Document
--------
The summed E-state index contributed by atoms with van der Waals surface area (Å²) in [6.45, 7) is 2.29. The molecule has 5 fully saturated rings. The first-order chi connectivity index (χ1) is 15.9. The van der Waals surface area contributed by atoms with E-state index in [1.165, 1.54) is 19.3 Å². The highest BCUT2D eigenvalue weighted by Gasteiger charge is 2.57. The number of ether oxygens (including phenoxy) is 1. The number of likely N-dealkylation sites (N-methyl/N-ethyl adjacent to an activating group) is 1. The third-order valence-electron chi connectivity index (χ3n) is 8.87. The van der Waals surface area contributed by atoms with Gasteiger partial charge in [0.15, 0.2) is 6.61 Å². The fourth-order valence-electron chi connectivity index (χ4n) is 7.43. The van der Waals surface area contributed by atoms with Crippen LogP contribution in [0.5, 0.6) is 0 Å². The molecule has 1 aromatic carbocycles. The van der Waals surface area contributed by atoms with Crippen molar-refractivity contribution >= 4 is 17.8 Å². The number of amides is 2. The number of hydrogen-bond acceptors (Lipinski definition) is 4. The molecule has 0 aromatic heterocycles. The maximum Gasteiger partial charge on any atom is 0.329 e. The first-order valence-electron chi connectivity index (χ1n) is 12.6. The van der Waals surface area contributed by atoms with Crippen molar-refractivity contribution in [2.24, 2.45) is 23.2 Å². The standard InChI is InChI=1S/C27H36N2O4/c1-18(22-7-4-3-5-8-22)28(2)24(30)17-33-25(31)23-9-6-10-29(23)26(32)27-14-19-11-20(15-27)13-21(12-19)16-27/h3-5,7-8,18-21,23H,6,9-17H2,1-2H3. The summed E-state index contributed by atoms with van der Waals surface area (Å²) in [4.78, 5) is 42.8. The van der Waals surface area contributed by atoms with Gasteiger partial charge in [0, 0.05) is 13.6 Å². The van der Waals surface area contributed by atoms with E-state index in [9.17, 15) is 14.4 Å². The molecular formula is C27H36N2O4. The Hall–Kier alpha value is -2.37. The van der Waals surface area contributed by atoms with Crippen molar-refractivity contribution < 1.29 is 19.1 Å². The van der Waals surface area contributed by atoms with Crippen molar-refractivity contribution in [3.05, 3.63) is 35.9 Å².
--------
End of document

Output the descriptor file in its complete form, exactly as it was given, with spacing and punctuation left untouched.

The summed E-state index contributed by atoms with van der Waals surface area (Å²) in [6.45, 7) is 2.29. The molecule has 5 fully saturated rings. The first-order chi connectivity index (χ1) is 15.9. The van der Waals surface area contributed by atoms with E-state index in [1.165, 1.54) is 19.3 Å². The highest BCUT2D eigenvalue weighted by Gasteiger charge is 2.57. The number of ether oxygens (including phenoxy) is 1. The number of likely N-dealkylation sites (N-methyl/N-ethyl adjacent to an activating group) is 1. The third-order valence-electron chi connectivity index (χ3n) is 8.87. The van der Waals surface area contributed by atoms with Gasteiger partial charge in [0.15, 0.2) is 6.61 Å². The fourth-order valence-electron chi connectivity index (χ4n) is 7.43. The van der Waals surface area contributed by atoms with Crippen LogP contribution in [0.5, 0.6) is 0 Å². The molecule has 1 aromatic carbocycles. The van der Waals surface area contributed by atoms with Crippen molar-refractivity contribution >= 4 is 17.8 Å². The number of amides is 2. The number of hydrogen-bond acceptors (Lipinski definition) is 4. The molecule has 0 aromatic heterocycles. The maximum Gasteiger partial charge on any atom is 0.329 e. The first-order valence-electron chi connectivity index (χ1n) is 12.6. The van der Waals surface area contributed by atoms with Crippen molar-refractivity contribution in [2.24, 2.45) is 23.2 Å². The standard InChI is InChI=1S/C27H36N2O4/c1-18(22-7-4-3-5-8-22)28(2)24(30)17-33-25(31)23-9-6-10-29(23)26(32)27-14-19-11-20(15-27)13-21(12-19)16-27/h3-5,7-8,18-21,23H,6,9-17H2,1-2H3. The summed E-state index contributed by atoms with van der Waals surface area (Å²) in [4.78, 5) is 42.8. The van der Waals surface area contributed by atoms with Gasteiger partial charge in [0, 0.05) is 13.6 Å². The van der Waals surface area contributed by atoms with E-state index in [9.17, 15) is 14.4 Å². The molecular formula is C27H36N2O4. The Hall–Kier alpha value is -2.37. The van der Waals surface area contributed by atoms with Crippen molar-refractivity contribution < 1.29 is 19.1 Å². The van der Waals surface area contributed by atoms with Crippen molar-refractivity contribution in [3.05, 3.63) is 35.9 Å².